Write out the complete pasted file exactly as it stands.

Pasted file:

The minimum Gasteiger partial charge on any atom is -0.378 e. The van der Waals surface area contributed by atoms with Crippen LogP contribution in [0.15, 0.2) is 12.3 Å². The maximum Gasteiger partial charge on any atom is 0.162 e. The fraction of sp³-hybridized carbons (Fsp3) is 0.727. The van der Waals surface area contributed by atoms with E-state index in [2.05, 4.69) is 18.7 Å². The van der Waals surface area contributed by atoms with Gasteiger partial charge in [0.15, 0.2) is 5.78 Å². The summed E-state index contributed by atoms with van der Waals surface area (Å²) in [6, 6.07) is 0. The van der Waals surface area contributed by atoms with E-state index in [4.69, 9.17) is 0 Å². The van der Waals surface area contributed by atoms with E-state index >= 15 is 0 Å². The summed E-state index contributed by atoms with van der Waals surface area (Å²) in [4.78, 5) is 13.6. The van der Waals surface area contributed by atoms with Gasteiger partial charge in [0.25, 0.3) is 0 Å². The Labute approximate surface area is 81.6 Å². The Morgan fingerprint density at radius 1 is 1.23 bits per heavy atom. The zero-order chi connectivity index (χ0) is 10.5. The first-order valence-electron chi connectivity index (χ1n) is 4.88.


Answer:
The minimum Gasteiger partial charge on any atom is -0.378 e. The van der Waals surface area contributed by atoms with Crippen LogP contribution in [0.15, 0.2) is 12.3 Å². The maximum Gasteiger partial charge on any atom is 0.162 e. The fraction of sp³-hybridized carbons (Fsp3) is 0.727. The van der Waals surface area contributed by atoms with E-state index in [2.05, 4.69) is 18.7 Å². The van der Waals surface area contributed by atoms with Gasteiger partial charge in [0.15, 0.2) is 5.78 Å². The summed E-state index contributed by atoms with van der Waals surface area (Å²) in [6, 6.07) is 0. The van der Waals surface area contributed by atoms with E-state index in [4.69, 9.17) is 0 Å². The van der Waals surface area contributed by atoms with E-state index >= 15 is 0 Å². The summed E-state index contributed by atoms with van der Waals surface area (Å²) in [4.78, 5) is 13.6. The van der Waals surface area contributed by atoms with Gasteiger partial charge in [0.25, 0.3) is 0 Å². The Labute approximate surface area is 81.6 Å². The Morgan fingerprint density at radius 1 is 1.23 bits per heavy atom. The zero-order chi connectivity index (χ0) is 10.5. The first-order valence-electron chi connectivity index (χ1n) is 4.88.